On 6 May 2013, Disney and Electronic Arts announced that the two companies had signed a ten-year deal to make Star Wars games. It was an industry-changing deal that, in retrospect, looks like a big mistake for both parties.
The deal, which was largely put together by EA Labels president Frank Gibeau, came just four weeks after the collapse of the storied developer LucasArts. Gibeau, CEO John Riccitiello, and their executive team had discussed all sorts of variations on this deal, as I reported in my first book. Would they buy LucasArts outright? Continue development on the much-hyped action-adventure Star Wars 1313 and the near-finished shooter Star Wars: First Assault? Ultimately, they decided to buy the exclusive license to Star Wars, ensuring that EA and only EA could make console games based on the most popular franchise in the galaxy. (Mobile and social games would continue to be a free-for-all.)
Back in 2013, Star Wars was in a rough place. The most recent movie had been 2005’s Return of the Sith, while the newest video game had been 2012’s Kinect Star Wars. Both got plenty of attention, but little of it was good. So when Disney bought Lucasfilm in April 2013 and then gave EA the keys to the Millennium Falcon in May, fans hoped this might lead to a Star Wars video game resurgence.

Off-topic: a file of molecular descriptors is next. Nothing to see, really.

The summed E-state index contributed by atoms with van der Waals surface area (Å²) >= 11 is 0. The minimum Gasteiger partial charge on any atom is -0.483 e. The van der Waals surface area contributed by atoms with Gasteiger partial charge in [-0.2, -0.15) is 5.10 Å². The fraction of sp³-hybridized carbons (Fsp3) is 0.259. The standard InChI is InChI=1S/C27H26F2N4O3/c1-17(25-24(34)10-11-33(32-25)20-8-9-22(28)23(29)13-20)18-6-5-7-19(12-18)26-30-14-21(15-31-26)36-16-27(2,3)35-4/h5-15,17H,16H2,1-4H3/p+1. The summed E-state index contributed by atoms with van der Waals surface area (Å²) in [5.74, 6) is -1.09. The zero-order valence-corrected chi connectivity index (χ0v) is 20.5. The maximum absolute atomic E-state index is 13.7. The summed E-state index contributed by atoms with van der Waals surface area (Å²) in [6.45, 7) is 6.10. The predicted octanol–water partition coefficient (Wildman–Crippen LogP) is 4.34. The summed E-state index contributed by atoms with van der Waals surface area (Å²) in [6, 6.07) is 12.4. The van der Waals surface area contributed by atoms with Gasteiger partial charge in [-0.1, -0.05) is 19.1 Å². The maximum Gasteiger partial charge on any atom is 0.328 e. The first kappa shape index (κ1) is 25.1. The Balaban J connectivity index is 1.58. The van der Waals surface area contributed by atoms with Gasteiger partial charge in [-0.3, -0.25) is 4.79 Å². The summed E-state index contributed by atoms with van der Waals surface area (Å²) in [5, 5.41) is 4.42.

Nearly six years later, that resurgence has not happened. While Disney’s new Star Wars movies (and cartoons) are generally great, the video game landscape remains grim. Gibeau is no longer at EA, having left for Zynga in early 2016, and the publisher has only been able to release two console games since 2013: the well-received but multiplayer-only Star Wars Battlefront and its catastrophic sequel, Star Wars Battlefront II, which epitomised the worst habits of modern gaming with its to pay-to-win mechanics, discovered as the game was in beta. Those mechanics proved so controversial that EA stripped them from the game before it even came out.
What became of EA’s other ambitious Star Wars plans? In October 2017, the publisher shut down Visceral Games, the studio behind Dead Space, and cancelled its turbulent project Ragtag. The legendary role-playing game developer BioWare has tried to get a Knights of the Old Republic sequel off the ground for years but has never quite succeeded. And this month, as I broke today, EA cancelled yet another Star Wars project code-named Orca, which had been in development at its Vancouver studio since Visceral’s closure.